Psychiatric disorders. A rural/urban comparison.
We studied rural/urban differences in the prevalence of nine psychiatric disorders from a community survey (part of the Epidemiologic Catchment Area Program) of 3,921 adults living in the Piedmont of North Carolina. Crude comparisons disclosed that major depressive episodes and drug abuse and/or dependence were more common in the urban area, whereas alcohol abuse/dependence was more common in the rural area. When prevalence for these disorders was stratified for age, sex, race, and education (factors that may confound urban/rural comparisons), a number of significant differences were identified, such as higher prevalence of major depression in female and white subjects and higher prevalence of alcohol abuse/dependence in the less educated subjects. A logistic-regression analysis was used to determine if significant urban/rural differences persisted when these potential confounders were controlled. Major depressive disorders were found to be twice as frequent in the urban area in this controlled analysis.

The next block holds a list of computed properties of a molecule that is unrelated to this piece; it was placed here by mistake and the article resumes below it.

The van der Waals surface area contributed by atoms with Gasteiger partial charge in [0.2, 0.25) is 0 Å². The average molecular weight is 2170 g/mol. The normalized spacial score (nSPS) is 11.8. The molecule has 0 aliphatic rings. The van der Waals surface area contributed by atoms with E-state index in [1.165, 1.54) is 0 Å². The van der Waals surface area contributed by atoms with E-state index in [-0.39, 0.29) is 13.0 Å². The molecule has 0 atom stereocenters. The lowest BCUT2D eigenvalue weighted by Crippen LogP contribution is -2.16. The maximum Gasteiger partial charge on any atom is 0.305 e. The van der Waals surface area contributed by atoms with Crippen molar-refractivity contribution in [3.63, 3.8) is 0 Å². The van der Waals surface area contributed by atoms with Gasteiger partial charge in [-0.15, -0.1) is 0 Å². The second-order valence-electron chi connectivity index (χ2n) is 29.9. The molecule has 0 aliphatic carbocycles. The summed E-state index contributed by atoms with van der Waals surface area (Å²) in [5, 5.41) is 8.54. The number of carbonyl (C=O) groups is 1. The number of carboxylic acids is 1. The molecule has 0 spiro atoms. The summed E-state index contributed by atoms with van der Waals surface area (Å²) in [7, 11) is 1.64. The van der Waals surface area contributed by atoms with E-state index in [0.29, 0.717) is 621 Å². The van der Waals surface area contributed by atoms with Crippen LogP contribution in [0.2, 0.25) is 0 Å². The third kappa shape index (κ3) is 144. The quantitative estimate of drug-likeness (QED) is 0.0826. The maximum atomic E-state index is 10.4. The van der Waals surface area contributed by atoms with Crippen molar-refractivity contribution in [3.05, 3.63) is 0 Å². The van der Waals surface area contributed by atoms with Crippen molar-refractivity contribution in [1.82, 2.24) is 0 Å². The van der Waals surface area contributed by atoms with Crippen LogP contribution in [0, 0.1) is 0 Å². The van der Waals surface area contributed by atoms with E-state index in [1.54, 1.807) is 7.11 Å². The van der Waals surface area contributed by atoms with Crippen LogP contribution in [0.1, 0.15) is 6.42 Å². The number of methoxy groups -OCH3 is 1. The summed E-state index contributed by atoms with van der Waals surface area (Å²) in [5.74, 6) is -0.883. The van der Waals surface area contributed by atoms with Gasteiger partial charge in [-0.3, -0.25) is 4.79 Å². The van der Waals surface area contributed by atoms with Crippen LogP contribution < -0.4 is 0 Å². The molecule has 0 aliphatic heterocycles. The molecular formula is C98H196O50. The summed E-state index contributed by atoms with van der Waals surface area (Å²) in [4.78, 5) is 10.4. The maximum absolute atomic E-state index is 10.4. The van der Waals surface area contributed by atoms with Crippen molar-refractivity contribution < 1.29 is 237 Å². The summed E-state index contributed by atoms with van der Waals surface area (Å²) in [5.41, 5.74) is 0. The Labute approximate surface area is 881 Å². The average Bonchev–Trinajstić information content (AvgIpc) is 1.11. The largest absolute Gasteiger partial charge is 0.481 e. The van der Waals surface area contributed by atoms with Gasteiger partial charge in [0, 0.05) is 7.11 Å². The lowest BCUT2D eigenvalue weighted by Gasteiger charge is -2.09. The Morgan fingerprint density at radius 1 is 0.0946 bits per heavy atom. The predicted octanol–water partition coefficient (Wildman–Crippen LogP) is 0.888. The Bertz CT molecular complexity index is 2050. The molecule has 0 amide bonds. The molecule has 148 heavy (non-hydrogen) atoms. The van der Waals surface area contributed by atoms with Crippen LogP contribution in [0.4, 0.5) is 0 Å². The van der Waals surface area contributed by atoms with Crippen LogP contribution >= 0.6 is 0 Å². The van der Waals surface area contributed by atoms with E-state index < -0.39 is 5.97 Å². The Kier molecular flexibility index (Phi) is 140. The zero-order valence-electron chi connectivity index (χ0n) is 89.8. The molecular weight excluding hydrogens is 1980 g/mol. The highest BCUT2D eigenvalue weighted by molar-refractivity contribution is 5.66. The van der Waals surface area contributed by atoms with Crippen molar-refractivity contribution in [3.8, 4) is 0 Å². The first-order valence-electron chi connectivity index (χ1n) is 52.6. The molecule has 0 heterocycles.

Blazer, D; George, LK; Landerman, R; Pennybacker, M; Melville, ML; Woodbury, M; Manton, KG; Jordan, K; Locke, B
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